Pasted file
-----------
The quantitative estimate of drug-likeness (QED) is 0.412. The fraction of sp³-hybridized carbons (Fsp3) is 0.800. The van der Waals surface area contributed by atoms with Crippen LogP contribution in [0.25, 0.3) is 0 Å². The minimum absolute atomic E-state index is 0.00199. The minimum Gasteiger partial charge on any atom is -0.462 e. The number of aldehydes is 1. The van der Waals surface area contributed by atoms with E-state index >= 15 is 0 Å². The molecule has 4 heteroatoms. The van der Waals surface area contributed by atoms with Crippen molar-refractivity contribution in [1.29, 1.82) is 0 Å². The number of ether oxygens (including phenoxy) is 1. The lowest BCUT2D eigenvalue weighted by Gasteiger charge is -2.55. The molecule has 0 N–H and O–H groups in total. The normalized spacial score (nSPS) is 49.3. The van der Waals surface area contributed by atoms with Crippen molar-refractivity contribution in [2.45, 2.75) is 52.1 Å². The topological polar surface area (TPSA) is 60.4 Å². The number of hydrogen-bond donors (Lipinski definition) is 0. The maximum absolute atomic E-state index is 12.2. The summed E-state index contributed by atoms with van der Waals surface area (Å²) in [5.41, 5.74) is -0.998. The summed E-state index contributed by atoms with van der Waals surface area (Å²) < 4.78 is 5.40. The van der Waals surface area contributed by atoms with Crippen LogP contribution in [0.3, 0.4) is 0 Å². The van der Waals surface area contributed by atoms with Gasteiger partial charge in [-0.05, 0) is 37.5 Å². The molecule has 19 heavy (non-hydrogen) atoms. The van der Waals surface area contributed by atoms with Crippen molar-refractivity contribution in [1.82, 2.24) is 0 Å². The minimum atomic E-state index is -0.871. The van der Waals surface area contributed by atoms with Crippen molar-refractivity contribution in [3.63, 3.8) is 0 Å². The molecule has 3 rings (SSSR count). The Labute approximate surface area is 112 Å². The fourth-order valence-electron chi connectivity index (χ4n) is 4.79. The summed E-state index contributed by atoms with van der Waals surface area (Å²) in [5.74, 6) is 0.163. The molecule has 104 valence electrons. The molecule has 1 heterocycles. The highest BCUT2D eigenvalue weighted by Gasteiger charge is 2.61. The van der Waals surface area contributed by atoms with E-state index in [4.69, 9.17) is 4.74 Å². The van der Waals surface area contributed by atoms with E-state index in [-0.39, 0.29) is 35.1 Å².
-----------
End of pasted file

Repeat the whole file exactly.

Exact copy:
The quantitative estimate of drug-likeness (QED) is 0.412. The fraction of sp³-hybridized carbons (Fsp3) is 0.800. The van der Waals surface area contributed by atoms with Crippen LogP contribution in [0.25, 0.3) is 0 Å². The minimum absolute atomic E-state index is 0.00199. The minimum Gasteiger partial charge on any atom is -0.462 e. The number of aldehydes is 1. The van der Waals surface area contributed by atoms with E-state index >= 15 is 0 Å². The molecule has 4 heteroatoms. The van der Waals surface area contributed by atoms with Crippen molar-refractivity contribution in [1.29, 1.82) is 0 Å². The number of ether oxygens (including phenoxy) is 1. The lowest BCUT2D eigenvalue weighted by Gasteiger charge is -2.55. The molecule has 0 N–H and O–H groups in total. The normalized spacial score (nSPS) is 49.3. The van der Waals surface area contributed by atoms with Crippen molar-refractivity contribution in [2.45, 2.75) is 52.1 Å². The topological polar surface area (TPSA) is 60.4 Å². The number of hydrogen-bond donors (Lipinski definition) is 0. The maximum absolute atomic E-state index is 12.2. The summed E-state index contributed by atoms with van der Waals surface area (Å²) in [5.41, 5.74) is -0.998. The summed E-state index contributed by atoms with van der Waals surface area (Å²) < 4.78 is 5.40. The van der Waals surface area contributed by atoms with Crippen LogP contribution in [0.3, 0.4) is 0 Å². The van der Waals surface area contributed by atoms with Gasteiger partial charge in [-0.05, 0) is 37.5 Å². The molecule has 19 heavy (non-hydrogen) atoms. The van der Waals surface area contributed by atoms with Crippen molar-refractivity contribution in [1.82, 2.24) is 0 Å². The minimum atomic E-state index is -0.871. The van der Waals surface area contributed by atoms with Crippen molar-refractivity contribution in [3.63, 3.8) is 0 Å². The molecule has 3 rings (SSSR count). The Labute approximate surface area is 112 Å². The fourth-order valence-electron chi connectivity index (χ4n) is 4.79. The summed E-state index contributed by atoms with van der Waals surface area (Å²) in [5.74, 6) is 0.163. The molecule has 104 valence electrons. The molecule has 1 heterocycles. The highest BCUT2D eigenvalue weighted by Gasteiger charge is 2.61. The van der Waals surface area contributed by atoms with E-state index in [4.69, 9.17) is 4.74 Å². The van der Waals surface area contributed by atoms with E-state index in [-0.39, 0.29) is 35.1 Å².